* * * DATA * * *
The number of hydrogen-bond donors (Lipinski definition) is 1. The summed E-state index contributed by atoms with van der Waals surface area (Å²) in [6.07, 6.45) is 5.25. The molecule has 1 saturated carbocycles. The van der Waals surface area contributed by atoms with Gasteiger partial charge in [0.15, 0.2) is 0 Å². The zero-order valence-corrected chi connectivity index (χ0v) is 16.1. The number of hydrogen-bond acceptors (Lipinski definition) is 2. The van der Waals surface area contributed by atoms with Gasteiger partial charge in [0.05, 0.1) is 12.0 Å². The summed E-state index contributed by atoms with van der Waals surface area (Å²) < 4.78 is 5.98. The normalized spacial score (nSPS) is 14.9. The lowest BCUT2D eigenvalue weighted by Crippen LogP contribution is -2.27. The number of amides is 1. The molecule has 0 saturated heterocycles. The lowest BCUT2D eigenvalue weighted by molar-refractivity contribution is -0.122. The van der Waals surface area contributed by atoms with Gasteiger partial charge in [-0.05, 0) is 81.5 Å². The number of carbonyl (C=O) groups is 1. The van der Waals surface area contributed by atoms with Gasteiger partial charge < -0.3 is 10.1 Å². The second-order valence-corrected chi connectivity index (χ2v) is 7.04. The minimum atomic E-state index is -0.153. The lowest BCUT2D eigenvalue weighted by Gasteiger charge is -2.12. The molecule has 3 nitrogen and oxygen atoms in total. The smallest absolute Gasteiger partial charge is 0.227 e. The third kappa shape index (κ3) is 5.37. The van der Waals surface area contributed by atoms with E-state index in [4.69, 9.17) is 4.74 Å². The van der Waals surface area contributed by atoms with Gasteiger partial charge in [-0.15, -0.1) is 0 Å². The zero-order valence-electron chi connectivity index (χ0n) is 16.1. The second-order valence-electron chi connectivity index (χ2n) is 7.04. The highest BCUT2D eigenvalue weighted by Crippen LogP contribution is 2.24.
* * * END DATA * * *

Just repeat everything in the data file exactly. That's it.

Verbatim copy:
The number of hydrogen-bond donors (Lipinski definition) is 1. The summed E-state index contributed by atoms with van der Waals surface area (Å²) in [6.07, 6.45) is 5.25. The molecule has 1 saturated carbocycles. The van der Waals surface area contributed by atoms with Gasteiger partial charge in [0.15, 0.2) is 0 Å². The zero-order valence-corrected chi connectivity index (χ0v) is 16.1. The number of hydrogen-bond acceptors (Lipinski definition) is 2. The van der Waals surface area contributed by atoms with Gasteiger partial charge in [0.05, 0.1) is 12.0 Å². The summed E-state index contributed by atoms with van der Waals surface area (Å²) < 4.78 is 5.98. The normalized spacial score (nSPS) is 14.9. The lowest BCUT2D eigenvalue weighted by Crippen LogP contribution is -2.27. The number of amides is 1. The molecule has 0 saturated heterocycles. The lowest BCUT2D eigenvalue weighted by molar-refractivity contribution is -0.122. The van der Waals surface area contributed by atoms with Gasteiger partial charge in [-0.05, 0) is 81.5 Å². The number of carbonyl (C=O) groups is 1. The van der Waals surface area contributed by atoms with Gasteiger partial charge < -0.3 is 10.1 Å². The second-order valence-corrected chi connectivity index (χ2v) is 7.04. The minimum atomic E-state index is -0.153. The lowest BCUT2D eigenvalue weighted by Gasteiger charge is -2.12. The molecule has 3 nitrogen and oxygen atoms in total. The smallest absolute Gasteiger partial charge is 0.227 e. The third kappa shape index (κ3) is 5.37. The van der Waals surface area contributed by atoms with E-state index in [4.69, 9.17) is 4.74 Å². The van der Waals surface area contributed by atoms with Gasteiger partial charge in [-0.15, -0.1) is 0 Å². The zero-order valence-electron chi connectivity index (χ0n) is 16.1. The second-order valence-electron chi connectivity index (χ2n) is 7.04. The highest BCUT2D eigenvalue weighted by Crippen LogP contribution is 2.24.